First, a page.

I am 44 and I have congenital cataract. The one in my right eye has been getting worse recently and I have decided to get it done.
Currently my glasses are very mild: +0.5 on the left and +0.75 on the right. I also have very slight astigmatism.
I do a lot of reading on the computer, some book reading, TV watching and outside/driving.
Not too much night driving.
I am right-eye dominant.
I have found an excellent surgeon who has been recommended very highly in terms of the result of the surgery as my cataract has higher surgical complication risks. Due to those risks, crystalens is not an option for me. I am left with monofocal and multifocal.
As good as my surgeon is, he is not very patient discussing the different IOLs. Still, I would rather him due the surgery due to the complex surgery. So I am trying to do my homework.
It is really difficult to decide on the IOL. The idea of not wearing glasses is great. However, my surgeon initially recommended monofocals and only reluctantly accepted the multifocals. I read all the terrible stories (including here) which scares me. On the other hand, there were scientific studies showing high percentage receipients of the premium lenses were happy with the results.
I was wondering if there are statistics of side effects on the premium lenses.
Any other advice will be appreciated.
Multifocal intraocular implants split the incoming light between distance and near focal points. As an inherent result of these optics, there is decreased contrast sensitivity, or the ability to see in dim environments, such as dusk or when driving in fog. There is, unfortunately, no way to predict who will adapt to the multifocals and who will not. There is a higher risk of glare/haloes with multifocal implants; these symptoms do seem to improve with time, as the brain neuroadapts to its new vision. For people who cannot adapt and find the vision unsatisfactory, the multifocal implant needs to be removed (explanted) and replaced surgically. This increases the risk to the eye. It is true that multifocal implants are not covered by insurance, and the expense to the patient can be as high as $2500 per eye. The Tecnis multifocal seems to have lower risk of glare/haloes, but you cannot go wrong with an aspheric monofocal lens, and wear glasses for the other distance.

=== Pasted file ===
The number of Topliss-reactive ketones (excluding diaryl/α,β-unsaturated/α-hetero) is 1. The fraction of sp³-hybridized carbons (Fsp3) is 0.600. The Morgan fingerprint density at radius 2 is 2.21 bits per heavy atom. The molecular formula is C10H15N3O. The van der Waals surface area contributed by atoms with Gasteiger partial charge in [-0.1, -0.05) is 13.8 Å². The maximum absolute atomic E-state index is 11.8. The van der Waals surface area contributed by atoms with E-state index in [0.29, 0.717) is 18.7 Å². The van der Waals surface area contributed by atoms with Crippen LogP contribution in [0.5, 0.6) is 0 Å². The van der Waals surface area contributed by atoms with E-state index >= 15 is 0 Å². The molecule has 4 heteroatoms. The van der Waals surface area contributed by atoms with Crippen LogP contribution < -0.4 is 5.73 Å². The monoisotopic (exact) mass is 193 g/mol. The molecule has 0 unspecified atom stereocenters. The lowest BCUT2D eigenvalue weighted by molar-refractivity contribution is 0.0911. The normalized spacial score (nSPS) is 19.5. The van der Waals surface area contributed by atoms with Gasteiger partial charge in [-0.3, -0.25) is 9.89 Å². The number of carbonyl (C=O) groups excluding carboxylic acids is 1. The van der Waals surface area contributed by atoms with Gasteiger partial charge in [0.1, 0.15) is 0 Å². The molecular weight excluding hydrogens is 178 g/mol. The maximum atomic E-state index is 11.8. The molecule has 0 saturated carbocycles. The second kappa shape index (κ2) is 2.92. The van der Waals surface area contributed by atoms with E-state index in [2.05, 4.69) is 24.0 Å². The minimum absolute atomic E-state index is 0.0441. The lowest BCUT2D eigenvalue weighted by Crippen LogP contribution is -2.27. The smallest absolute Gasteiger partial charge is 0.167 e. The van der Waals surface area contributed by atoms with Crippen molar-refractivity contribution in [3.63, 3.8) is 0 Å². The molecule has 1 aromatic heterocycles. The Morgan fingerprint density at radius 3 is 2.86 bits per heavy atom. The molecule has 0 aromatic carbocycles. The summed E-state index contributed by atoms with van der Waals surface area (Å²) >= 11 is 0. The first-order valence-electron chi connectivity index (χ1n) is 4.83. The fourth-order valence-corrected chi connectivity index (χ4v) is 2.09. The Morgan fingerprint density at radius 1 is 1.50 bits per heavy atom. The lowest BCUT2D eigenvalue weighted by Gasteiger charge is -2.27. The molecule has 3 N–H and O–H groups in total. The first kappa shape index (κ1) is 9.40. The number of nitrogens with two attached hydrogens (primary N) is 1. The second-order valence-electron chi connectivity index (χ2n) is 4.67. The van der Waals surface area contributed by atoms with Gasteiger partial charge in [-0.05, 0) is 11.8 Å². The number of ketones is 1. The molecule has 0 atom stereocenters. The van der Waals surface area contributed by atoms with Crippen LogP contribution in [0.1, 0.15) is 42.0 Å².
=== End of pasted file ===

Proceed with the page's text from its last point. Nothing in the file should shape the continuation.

Lissten to your Doc...He's trying to do you a big favor. He'd make more money with the "premium" the potential upside of premium is small; the potential downside big and bad. I made my decision on the basis of info I got here almost five years ago. Specifically Dr. Hagan's "what I'd do for my eyes" I got monofocal set for near and near-intermediate vision. Tecnis aspheric acrylic in both eyes. I was a military pilot and professional pilot for 30 years. I can see good enough now to do that. Most importantly...I can drive at night or be in a brightly-lit area or out in thye sun with no problems whatever.
Thanks so much for the responses. I think I am moving towards the monofocals as you are recommending here :-)
I am still learning about this but I guess the next question is: what power for the and what brand?
Here is how I would prioritize MY vision distances:
Computer reading >iPad reading > driving > TV > book reading
I think most people get a monofocal for distance and use glasses for reading.
Here you mentioned you got both for near and intermediate. Does that mean you use glasses for distance?
Again, I really appreciate the help.
And BTW, since my left eye is still pretty good, would you recommend I try the "mono-vision" and "mini-mono vision"?
Like I said I have cataract in both eyes but the left one is VERY small and has been stable. So i am only doing the right eye right now.
But I am also right eye dominant.